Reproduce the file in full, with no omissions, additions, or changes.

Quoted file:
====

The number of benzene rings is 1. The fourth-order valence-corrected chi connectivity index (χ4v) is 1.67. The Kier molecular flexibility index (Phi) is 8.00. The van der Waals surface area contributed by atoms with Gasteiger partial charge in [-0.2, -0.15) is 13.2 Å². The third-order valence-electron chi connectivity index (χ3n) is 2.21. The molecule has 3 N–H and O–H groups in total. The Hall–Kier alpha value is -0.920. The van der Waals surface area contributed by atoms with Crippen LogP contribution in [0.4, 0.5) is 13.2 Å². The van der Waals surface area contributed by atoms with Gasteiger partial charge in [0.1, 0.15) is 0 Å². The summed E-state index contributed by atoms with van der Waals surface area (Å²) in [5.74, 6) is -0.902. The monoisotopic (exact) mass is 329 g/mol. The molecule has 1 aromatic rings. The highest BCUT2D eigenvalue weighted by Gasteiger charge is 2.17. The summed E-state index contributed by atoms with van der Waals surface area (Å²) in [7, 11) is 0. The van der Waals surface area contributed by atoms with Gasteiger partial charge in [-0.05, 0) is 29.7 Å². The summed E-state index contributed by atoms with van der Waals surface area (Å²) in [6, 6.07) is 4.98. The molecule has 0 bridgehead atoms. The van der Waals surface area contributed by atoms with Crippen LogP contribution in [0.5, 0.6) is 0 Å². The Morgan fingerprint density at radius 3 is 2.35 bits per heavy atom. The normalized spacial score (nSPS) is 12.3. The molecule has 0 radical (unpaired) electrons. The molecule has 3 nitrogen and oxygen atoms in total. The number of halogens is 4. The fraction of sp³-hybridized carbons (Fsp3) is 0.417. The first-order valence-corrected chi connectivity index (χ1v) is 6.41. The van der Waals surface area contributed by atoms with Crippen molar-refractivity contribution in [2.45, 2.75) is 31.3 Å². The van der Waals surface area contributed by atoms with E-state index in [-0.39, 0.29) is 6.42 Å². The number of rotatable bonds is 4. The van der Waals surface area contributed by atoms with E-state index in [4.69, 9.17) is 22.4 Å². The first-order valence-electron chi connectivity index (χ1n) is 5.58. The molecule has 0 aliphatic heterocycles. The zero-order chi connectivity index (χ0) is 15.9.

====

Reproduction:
The number of benzene rings is 1. The fourth-order valence-corrected chi connectivity index (χ4v) is 1.67. The Kier molecular flexibility index (Phi) is 8.00. The van der Waals surface area contributed by atoms with Gasteiger partial charge in [-0.2, -0.15) is 13.2 Å². The third-order valence-electron chi connectivity index (χ3n) is 2.21. The molecule has 3 N–H and O–H groups in total. The Hall–Kier alpha value is -0.920. The van der Waals surface area contributed by atoms with Crippen LogP contribution in [0.4, 0.5) is 13.2 Å². The van der Waals surface area contributed by atoms with Gasteiger partial charge in [0.1, 0.15) is 0 Å². The summed E-state index contributed by atoms with van der Waals surface area (Å²) in [5.74, 6) is -0.902. The monoisotopic (exact) mass is 329 g/mol. The molecule has 1 aromatic rings. The highest BCUT2D eigenvalue weighted by Gasteiger charge is 2.17. The summed E-state index contributed by atoms with van der Waals surface area (Å²) in [7, 11) is 0. The van der Waals surface area contributed by atoms with Gasteiger partial charge in [-0.05, 0) is 29.7 Å². The summed E-state index contributed by atoms with van der Waals surface area (Å²) in [6, 6.07) is 4.98. The molecule has 0 bridgehead atoms. The van der Waals surface area contributed by atoms with Crippen LogP contribution in [0.5, 0.6) is 0 Å². The Morgan fingerprint density at radius 3 is 2.35 bits per heavy atom. The normalized spacial score (nSPS) is 12.3. The molecule has 0 radical (unpaired) electrons. The molecule has 3 nitrogen and oxygen atoms in total. The number of halogens is 4. The fraction of sp³-hybridized carbons (Fsp3) is 0.417. The first-order valence-corrected chi connectivity index (χ1v) is 6.41. The van der Waals surface area contributed by atoms with Crippen molar-refractivity contribution in [2.45, 2.75) is 31.3 Å². The van der Waals surface area contributed by atoms with E-state index in [-0.39, 0.29) is 6.42 Å². The number of rotatable bonds is 4. The van der Waals surface area contributed by atoms with E-state index in [4.69, 9.17) is 22.4 Å². The first-order valence-electron chi connectivity index (χ1n) is 5.58. The molecule has 0 aliphatic heterocycles. The zero-order chi connectivity index (χ0) is 15.9.